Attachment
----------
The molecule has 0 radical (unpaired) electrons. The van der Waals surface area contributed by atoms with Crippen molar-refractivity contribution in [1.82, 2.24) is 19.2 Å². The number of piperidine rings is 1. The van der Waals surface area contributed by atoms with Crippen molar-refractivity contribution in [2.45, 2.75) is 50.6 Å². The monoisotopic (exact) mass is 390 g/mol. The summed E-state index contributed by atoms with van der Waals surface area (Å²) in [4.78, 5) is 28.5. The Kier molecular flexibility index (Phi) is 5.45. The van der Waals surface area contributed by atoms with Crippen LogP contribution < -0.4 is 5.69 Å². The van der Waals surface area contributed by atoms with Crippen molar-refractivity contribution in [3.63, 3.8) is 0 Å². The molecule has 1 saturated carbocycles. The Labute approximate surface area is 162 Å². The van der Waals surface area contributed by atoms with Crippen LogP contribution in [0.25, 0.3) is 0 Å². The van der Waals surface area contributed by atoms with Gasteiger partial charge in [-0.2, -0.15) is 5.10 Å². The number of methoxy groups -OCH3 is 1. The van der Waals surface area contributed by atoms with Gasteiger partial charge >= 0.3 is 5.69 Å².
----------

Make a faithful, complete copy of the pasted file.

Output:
The molecule has 0 radical (unpaired) electrons. The van der Waals surface area contributed by atoms with Crippen molar-refractivity contribution in [1.82, 2.24) is 19.2 Å². The number of piperidine rings is 1. The van der Waals surface area contributed by atoms with Crippen molar-refractivity contribution in [2.45, 2.75) is 50.6 Å². The monoisotopic (exact) mass is 390 g/mol. The summed E-state index contributed by atoms with van der Waals surface area (Å²) in [4.78, 5) is 28.5. The Kier molecular flexibility index (Phi) is 5.45. The van der Waals surface area contributed by atoms with Crippen LogP contribution < -0.4 is 5.69 Å². The van der Waals surface area contributed by atoms with Crippen molar-refractivity contribution in [3.63, 3.8) is 0 Å². The molecule has 1 saturated carbocycles. The Labute approximate surface area is 162 Å². The van der Waals surface area contributed by atoms with Crippen LogP contribution in [0.25, 0.3) is 0 Å². The van der Waals surface area contributed by atoms with Gasteiger partial charge in [-0.2, -0.15) is 5.10 Å². The number of methoxy groups -OCH3 is 1. The van der Waals surface area contributed by atoms with Gasteiger partial charge >= 0.3 is 5.69 Å².